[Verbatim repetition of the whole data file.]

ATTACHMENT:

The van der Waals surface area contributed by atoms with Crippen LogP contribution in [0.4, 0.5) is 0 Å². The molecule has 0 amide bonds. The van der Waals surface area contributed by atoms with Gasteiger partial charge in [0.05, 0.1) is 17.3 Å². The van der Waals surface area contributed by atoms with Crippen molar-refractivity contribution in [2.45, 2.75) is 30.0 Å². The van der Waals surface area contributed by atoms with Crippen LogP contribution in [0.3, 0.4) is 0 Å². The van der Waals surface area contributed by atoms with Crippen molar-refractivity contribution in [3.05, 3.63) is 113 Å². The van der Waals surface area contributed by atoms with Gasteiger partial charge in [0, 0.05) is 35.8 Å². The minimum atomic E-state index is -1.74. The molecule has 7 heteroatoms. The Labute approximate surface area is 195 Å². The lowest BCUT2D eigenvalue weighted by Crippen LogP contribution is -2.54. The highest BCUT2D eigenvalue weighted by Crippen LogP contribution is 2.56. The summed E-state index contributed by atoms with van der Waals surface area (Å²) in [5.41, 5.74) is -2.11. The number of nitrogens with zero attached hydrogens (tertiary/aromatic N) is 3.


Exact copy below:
The van der Waals surface area contributed by atoms with Crippen LogP contribution in [0.4, 0.5) is 0 Å². The molecule has 0 amide bonds. The van der Waals surface area contributed by atoms with Gasteiger partial charge in [0.05, 0.1) is 17.3 Å². The van der Waals surface area contributed by atoms with Crippen molar-refractivity contribution in [2.45, 2.75) is 30.0 Å². The van der Waals surface area contributed by atoms with Crippen LogP contribution in [0.3, 0.4) is 0 Å². The van der Waals surface area contributed by atoms with Crippen molar-refractivity contribution in [3.05, 3.63) is 113 Å². The van der Waals surface area contributed by atoms with Gasteiger partial charge in [0, 0.05) is 35.8 Å². The minimum atomic E-state index is -1.74. The molecule has 7 heteroatoms. The Labute approximate surface area is 195 Å². The lowest BCUT2D eigenvalue weighted by Crippen LogP contribution is -2.54. The highest BCUT2D eigenvalue weighted by Crippen LogP contribution is 2.56. The summed E-state index contributed by atoms with van der Waals surface area (Å²) in [5.41, 5.74) is -2.11. The number of nitrogens with zero attached hydrogens (tertiary/aromatic N) is 3.